6 Ideas for Remembering a Loved One After Cremation

Sponsored By: McAlister-Smith Funeral & Cremation



An increasing number of Americans, over 50 percent in fact, are choosing cremation over a burial. But what happens to the cremated remains? A few options include keeping the remains in a beautiful urn or scattering them in a meaningful place.

If you are unsure of what you want to do, talk with your funeral home about what might be best for you and your family. Here are a few ideas to consider:

1. Schedule the memorial service

Dana Holtvoigt, director of marketing at McAlister-Smith Funeral & Cremation, says too often families tell her, “We’ll do something at a later date.” Either their emotions are overwhelming, they haven't pre-arranged anything or other relatives live far away.

One of the benefits of cremation is that families don’t have to rush. They can take their time and plan something for a later date, but they should set a date – even if it’s a few months down the road. This gives you something to work toward and an incentive to make sure you plan something, Holtvoigt says.

Her own family chose to have a memorial service for her father a year after his death. “His death was sudden and un-expected, and our family was scattered,” Holtvoigt says. “Planning a date a year out gave us time to make it a time to remember. We were able to book a really nice place to stay and plan for grandchildren to be there. 

“We spent three days reliving our favorite memories – ordering doughnuts from his favorite bakery every morning; taking a bike ride like he used to do with us; and going to dinner together,” she says. “It wasn't just a quick scattering of the ashes, we took our time and reminisced about his life.”

Organizing a truly memorable experience like this wouldn’t have been possible immediately after the cremation, Holtvoigt says. “Having a special, planned event can provide healing to those who experience the loss,” she adds. “Before you leave the funeral home, look at your calendar and schedule a future date for your event.”

2. Create printed materials

This is something you can do on your own or ask your funeral home for assistance. Items can include a brochure or a bookmark with the person's picture and obituary. It could also feature favorite photographs, a line of scripture or poetry that reflect their personality. You can use these items to communicate the future date of the memorial service or as handouts at the event. They also make nice mementos for a scrapbook or treasure box.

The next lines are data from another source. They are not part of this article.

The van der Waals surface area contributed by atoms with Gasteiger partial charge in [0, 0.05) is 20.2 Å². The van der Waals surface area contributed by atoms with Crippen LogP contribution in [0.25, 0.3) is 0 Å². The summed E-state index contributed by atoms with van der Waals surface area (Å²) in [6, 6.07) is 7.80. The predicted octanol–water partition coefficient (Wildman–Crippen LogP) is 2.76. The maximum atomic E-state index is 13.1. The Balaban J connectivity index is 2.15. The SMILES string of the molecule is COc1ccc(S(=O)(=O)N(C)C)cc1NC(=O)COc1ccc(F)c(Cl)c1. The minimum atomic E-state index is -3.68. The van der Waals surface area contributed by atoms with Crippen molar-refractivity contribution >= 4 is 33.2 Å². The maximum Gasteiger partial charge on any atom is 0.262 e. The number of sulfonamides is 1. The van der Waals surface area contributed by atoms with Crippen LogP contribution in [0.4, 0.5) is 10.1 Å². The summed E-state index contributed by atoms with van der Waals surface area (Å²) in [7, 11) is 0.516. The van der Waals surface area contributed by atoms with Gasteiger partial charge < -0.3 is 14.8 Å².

3. Order keepsakes

These pieces do just what the name says: keep the memory alive. While it is easiest to purchase keepsakes from the funeral home, you can purchase them on your own and at any time. Plus, you have a wide array of options and you’re not rushed into making a decision.

“My brother held onto a portion of Dad's ashes for years,” Holtvoigt says. “One day he decided it was time to give them a more meaningful and permanent location so he ordered a memory glass in red, white, and blue.”

4. Keep a small amount of cremated remains

Some families find it difficult to make an immediate decision about what to do with the cremated remains. If you plan to scatter them at some point, consider keeping a small portion. This gives you the option of doing something more in the future if you so choose.

Holtvoigt says, “I got married six years after my Dad was cremated. It really hurt that he couldn't be a part of this special day. Because I still had a small amount of his ashes, I ordered a necklace that I could wear on my wedding day so I could feel like he was a part of it.”

5. Consider placement in a cemetery, niche or cremation garden

Many communities have embraced the rise in popularity of cremation. Churches, cemeteries, and private entities are creating beautiful spaces for permanent placement of cremated remains. 

Locally, locations like Mepkin Abbey and St. Joseph Catholic Church have created beautiful grounds where people can permanently place cremated remains. These two places offer maintained gardens, private places to reflect, and are open to the public. If your loved one is a Veteran, the cremated remains can be placed in a national cemetery for no charge and include a grave marker.

6. Choose an urn that you will display in your home

Keeping the urn in your closet immediately following the death is OK, especially because it’s difficult to have the constant reminder of your loss. However, if you find yourself cleaning out a closet and blowing dust off an old box, the urn may have been in there too long.

Most funeral homes offer a variety of urn styles to choose from, or you can bring in your own urn. The main point is to choose an urn that you will display. The purpose of an urn is not only to hold the cremated remains, but also to provide an opportunity for people to have a conversation about the life that urn represents. If the urn is present in your home, guests or family members will feel free to ask questions or share memories – and that can be healing to everyone.

McAlister-Smith Funeral & Cremation has been a local and trusted name for funeral and cremation services for more than 130 years. The team at McAlister-Smith has the expertise and resources to help you through every step of planning a memorial and beyond.

Visit one of their four convenient locations in Mount Pleasant, West Ashley, James Island and Goose Creek to see what a modern funeral home can provide.

For more information about services and resources, go to McAlister-Smith.com or call (843) 722-8371.

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